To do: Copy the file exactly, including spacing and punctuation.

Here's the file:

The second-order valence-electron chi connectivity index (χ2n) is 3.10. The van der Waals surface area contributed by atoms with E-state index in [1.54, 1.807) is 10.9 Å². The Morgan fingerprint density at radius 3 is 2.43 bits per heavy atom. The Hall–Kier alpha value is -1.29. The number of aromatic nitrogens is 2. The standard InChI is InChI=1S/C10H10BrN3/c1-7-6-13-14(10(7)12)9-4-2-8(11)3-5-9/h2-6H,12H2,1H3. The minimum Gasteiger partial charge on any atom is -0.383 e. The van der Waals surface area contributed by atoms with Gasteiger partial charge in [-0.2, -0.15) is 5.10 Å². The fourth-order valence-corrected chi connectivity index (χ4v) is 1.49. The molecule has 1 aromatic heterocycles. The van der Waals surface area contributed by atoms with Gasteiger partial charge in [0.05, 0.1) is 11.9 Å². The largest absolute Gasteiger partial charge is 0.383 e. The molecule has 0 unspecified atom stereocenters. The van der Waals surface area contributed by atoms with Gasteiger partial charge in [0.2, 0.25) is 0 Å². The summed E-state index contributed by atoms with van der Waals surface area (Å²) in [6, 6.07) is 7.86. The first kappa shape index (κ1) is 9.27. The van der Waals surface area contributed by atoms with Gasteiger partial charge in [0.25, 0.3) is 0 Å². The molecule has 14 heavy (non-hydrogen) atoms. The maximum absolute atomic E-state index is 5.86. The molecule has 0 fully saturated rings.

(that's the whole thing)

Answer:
The second-order valence-electron chi connectivity index (χ2n) is 3.10. The van der Waals surface area contributed by atoms with E-state index in [1.54, 1.807) is 10.9 Å². The Morgan fingerprint density at radius 3 is 2.43 bits per heavy atom. The Hall–Kier alpha value is -1.29. The number of aromatic nitrogens is 2. The standard InChI is InChI=1S/C10H10BrN3/c1-7-6-13-14(10(7)12)9-4-2-8(11)3-5-9/h2-6H,12H2,1H3. The minimum Gasteiger partial charge on any atom is -0.383 e. The van der Waals surface area contributed by atoms with Gasteiger partial charge in [-0.2, -0.15) is 5.10 Å². The fourth-order valence-corrected chi connectivity index (χ4v) is 1.49. The molecule has 1 aromatic heterocycles. The van der Waals surface area contributed by atoms with Gasteiger partial charge in [0.05, 0.1) is 11.9 Å². The largest absolute Gasteiger partial charge is 0.383 e. The molecule has 0 unspecified atom stereocenters. The van der Waals surface area contributed by atoms with Gasteiger partial charge in [0.2, 0.25) is 0 Å². The summed E-state index contributed by atoms with van der Waals surface area (Å²) in [6, 6.07) is 7.86. The first kappa shape index (κ1) is 9.27. The van der Waals surface area contributed by atoms with Gasteiger partial charge in [0.25, 0.3) is 0 Å². The molecule has 14 heavy (non-hydrogen) atoms. The maximum absolute atomic E-state index is 5.86. The molecule has 0 fully saturated rings.